Clubs like Rotary, Lions, Apex and many others make a substantial contribution to our society.
Like most clubs, including many other sporting and community clubs, these service clubs are dying. Their membership today is a fraction of what it was 10 years ago and most of the members are over 50.
It is becoming increasingly difficult for clubs to attract and retain members – especially those members young enough to take the club into the next decade and the one after that.
What is more the executive members of these clubs at the local, state, national and international levels are thrashing around trying to find solutions – largely without success.
But all is not lost, there is a solution. The difficulty is that the solution lies beyond the comprehension, and well beyond the comfort zone of the aging club members who have long forgotten what innovation is, if indeed they ever knew.
Strange as it might seem, the solution lies in two things:
– The evolution of the computer
– The failure of the Magna 380
In just a few years the computer has evolved from a building filling monster that needed to be fed cards, to a desk top, to a laptop, to an iPad to an iPhone. These devices have become simpler and simpler, smaller and smaller – whilst all the while doing exactly the same thing.
In other words the core essence of the device has not changed, just the way it is packaged and delivered. The FOUR WAY TEST at Rotary can remain the same, but the way it is lived and packaged must change.
The Magna 380 was launched as a revolutionary vehicle, when in truth there was nothing remotely revolutionary about it. The advertising said it had changed when it had not. The Managing Director promised on television that the Magna was innovative when it was not.
The Magna 380 failed for the same reason clubs fail – the executive is not listening to the market and delivering true innovation. Changing from a lunch meeting to a breakfast meeting is not innovation.
Underpinning these two issues are two more issues:
– Putting the market before the product
– Getting out of the comfort zone
Great marketing is not about finding markets for products – but rather finding products for markets. Great marketing starts with a definition of who your market is and then developing a product that addresses those needs and wants.
Clubs can retain their core reason for being, but they have to address it in a way that also addressed the needs and wants of their target market – a market few have defined and even fewer understand.
Most clubs don’t change because the powers that be put their own comfort ahead of the service that their organisation delivers to its community. Almost by definition innovation involves discomfort and few members of Rotary, Lions and Apex etc are prepared to endure that discomfort.
Change involves discomfort, but change and real change at that is essential if the club is to survive. Members have to put the ideals of the club ahead of their own comfort. They have to put community service first, not just in words but also in deeds.
Under pinning these two principles are two more:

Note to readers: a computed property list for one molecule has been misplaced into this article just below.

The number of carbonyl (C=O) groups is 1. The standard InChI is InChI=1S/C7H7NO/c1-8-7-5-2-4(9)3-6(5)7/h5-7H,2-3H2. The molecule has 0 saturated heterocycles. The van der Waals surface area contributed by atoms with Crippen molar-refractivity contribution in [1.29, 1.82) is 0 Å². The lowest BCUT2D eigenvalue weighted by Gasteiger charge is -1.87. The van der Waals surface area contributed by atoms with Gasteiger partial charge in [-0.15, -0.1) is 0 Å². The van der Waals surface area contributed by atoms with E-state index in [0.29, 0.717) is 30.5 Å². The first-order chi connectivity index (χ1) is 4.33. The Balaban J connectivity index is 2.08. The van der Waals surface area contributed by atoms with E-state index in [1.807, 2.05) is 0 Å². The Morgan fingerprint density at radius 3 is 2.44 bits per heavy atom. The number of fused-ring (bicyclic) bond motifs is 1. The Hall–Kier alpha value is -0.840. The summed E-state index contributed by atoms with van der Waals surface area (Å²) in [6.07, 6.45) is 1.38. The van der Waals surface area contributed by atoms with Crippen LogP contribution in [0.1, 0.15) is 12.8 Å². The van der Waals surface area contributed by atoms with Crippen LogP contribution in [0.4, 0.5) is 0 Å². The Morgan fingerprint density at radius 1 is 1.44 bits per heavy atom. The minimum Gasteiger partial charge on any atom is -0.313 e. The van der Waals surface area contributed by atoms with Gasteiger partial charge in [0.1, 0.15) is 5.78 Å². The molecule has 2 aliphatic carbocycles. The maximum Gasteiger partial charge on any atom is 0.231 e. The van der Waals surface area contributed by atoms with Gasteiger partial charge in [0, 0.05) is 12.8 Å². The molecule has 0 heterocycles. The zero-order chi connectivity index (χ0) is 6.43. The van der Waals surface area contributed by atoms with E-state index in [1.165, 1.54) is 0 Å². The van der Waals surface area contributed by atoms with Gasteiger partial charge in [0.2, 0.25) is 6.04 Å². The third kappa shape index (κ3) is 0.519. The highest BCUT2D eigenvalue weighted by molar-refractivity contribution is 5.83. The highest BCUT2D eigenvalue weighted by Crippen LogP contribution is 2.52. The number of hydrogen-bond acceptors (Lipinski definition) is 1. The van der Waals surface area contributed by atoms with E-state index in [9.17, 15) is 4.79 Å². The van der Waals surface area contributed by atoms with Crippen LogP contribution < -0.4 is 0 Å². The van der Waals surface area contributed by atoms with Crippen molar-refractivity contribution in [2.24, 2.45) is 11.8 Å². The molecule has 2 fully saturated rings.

– Market intelligence
– Putting service before self
If you don’t understand your market, how can you develop a product that addresses their needs and wants. Few baby boomers understand each other’s needs and wants let alone those of the X and Y generations. They rely on gut feeling and intuition, something no forward thinking corporation would rely on.
They have to get out there and talk to potential members and review the outcomes of research objectively and with a determination to make the changes indicated by that research.
Rotarians talk of SERVICE BEFORE SELF and it is an outstanding idea. Having said that, the biggest barrier to regenerating Rotary clubs and clubs in general is that the members, and in particular the older members are putting self before service. Regeneration will occur when club members – regular and executive – embrace the revolution that has occurred in the computer industry. They have to retain their core principles and objectives and put everything else up for grabs – no matter how uncomfortable they find it.
Many will say that they understand this – but if they did these clubs would not be terminal, and the reality is they are terminal.
Most people say they thrive on change when we know that most people are scared of change. Most people say that they understand innovation when Steve Jobs showed us clearly that few do. True innovation involves allowing the market to lead you.
Any genuine service club who would like to hear from me on this subject can do so without fee. I believe in service clubs. I believe they can have a strong future. I believe that most I not all will be gone in 10 years without change on a scale few members are considering.
It is not hard, but it takes some thinking differently and it takes people willing to get out of their comfort zone. Are you?
If you are, I am available to help.
Just a thought
This issue will be discussed in detail on THE D. JOHN CARLSON NETWORK –www.djohncarlsonesq.com/publishing
John Carlson is a behavioural scientist, strategic planner and lateral thinker focusing on branding, marketing, communication, personal advancement, business development and behaviour management.